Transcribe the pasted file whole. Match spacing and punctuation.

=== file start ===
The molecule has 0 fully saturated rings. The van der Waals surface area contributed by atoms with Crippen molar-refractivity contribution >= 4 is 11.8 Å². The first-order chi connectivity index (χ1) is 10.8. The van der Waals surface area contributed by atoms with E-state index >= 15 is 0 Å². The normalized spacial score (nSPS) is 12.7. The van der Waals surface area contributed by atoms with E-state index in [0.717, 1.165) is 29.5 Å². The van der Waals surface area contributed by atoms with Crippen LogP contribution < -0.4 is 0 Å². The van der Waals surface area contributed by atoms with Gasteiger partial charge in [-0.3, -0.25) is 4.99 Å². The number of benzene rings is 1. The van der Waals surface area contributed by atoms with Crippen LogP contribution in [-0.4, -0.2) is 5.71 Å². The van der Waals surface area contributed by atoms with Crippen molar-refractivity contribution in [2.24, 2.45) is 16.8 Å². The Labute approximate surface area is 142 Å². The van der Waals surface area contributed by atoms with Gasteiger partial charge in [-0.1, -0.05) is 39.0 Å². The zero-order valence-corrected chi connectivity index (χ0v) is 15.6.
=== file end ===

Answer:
The molecule has 0 fully saturated rings. The van der Waals surface area contributed by atoms with Crippen molar-refractivity contribution >= 4 is 11.8 Å². The first-order chi connectivity index (χ1) is 10.8. The van der Waals surface area contributed by atoms with E-state index >= 15 is 0 Å². The normalized spacial score (nSPS) is 12.7. The van der Waals surface area contributed by atoms with E-state index in [0.717, 1.165) is 29.5 Å². The van der Waals surface area contributed by atoms with Crippen LogP contribution < -0.4 is 0 Å². The van der Waals surface area contributed by atoms with Gasteiger partial charge in [-0.3, -0.25) is 4.99 Å². The number of benzene rings is 1. The van der Waals surface area contributed by atoms with Crippen LogP contribution in [-0.4, -0.2) is 5.71 Å². The van der Waals surface area contributed by atoms with Crippen molar-refractivity contribution in [2.24, 2.45) is 16.8 Å². The Labute approximate surface area is 142 Å². The van der Waals surface area contributed by atoms with Gasteiger partial charge in [-0.1, -0.05) is 39.0 Å². The zero-order valence-corrected chi connectivity index (χ0v) is 15.6.